Maya Al-Khouja

Research group:
Social Psychology
029 208 74007
58 Park Place

Research summary

My area of focus consists of applying Self-Determination Theory to researching prejudice and stigma in social settings.  Using Self-Determination Theory, we seek to study human motivation both intrinsically and extrinsically with concepts of autonomy, competence, and relatedness being major areas of importance.

Teaching summary

I am currently a PGT for autumn and spring Year-1 tutorials.

Selected publications (2014 onwards)


Full list of publications


Research topics and related papers

Much of my undergraduate research focused on the stigma of mental illness and suicide. For my postgraduate studies, I am using a social psychology approach to study how prejudice and stigmatizing attitudes affect basic psychological needs, which contributes to overall health and wellbeing.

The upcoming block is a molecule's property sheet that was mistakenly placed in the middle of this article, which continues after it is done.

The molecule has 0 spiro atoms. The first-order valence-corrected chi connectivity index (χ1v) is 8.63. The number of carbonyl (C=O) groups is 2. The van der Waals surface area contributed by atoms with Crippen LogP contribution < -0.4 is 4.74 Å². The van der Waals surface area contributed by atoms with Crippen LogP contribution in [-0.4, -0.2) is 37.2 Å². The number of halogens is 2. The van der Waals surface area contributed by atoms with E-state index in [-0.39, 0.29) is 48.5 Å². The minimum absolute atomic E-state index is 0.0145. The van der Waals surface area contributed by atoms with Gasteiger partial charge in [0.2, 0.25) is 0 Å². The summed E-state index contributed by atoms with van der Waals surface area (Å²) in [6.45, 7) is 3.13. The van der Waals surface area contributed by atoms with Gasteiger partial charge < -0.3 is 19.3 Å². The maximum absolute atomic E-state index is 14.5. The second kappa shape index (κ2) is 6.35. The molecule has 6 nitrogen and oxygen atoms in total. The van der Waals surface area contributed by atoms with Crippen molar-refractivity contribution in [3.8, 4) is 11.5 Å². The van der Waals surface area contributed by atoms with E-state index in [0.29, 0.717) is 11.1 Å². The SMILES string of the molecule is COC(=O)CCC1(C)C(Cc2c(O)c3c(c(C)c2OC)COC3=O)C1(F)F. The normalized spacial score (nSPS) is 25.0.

Self-Determination Theory (SDT) is the framework we will be using for our studies. With SDT, we have the opportunity to delve into the motivations behind behaviours related to prejudice and stigma. These behaviours include, but are not limited to, implicit and explicit stigma/prejudice, self-stigma (internalization), associative stigma, reactance, and regulation.

Research group

Dr. Netta Weinstein

Undergraduate education

Illinois Institute of Technology, Psychology B.S.

Awards/External committees

Illinois Institute of Technology’s Research Day, 1st Place winner (2015)
Illinois Institute of Technology Student Research Award for participant support (2015-2016)
Abraham Lincoln Civic Engagement Award (2016)


Research Assistant, 2013 – 2017
National Consortium on Stigma and Empowerment, Illinois Institute of Technology
Advisor: Dr. Patrick Corrigan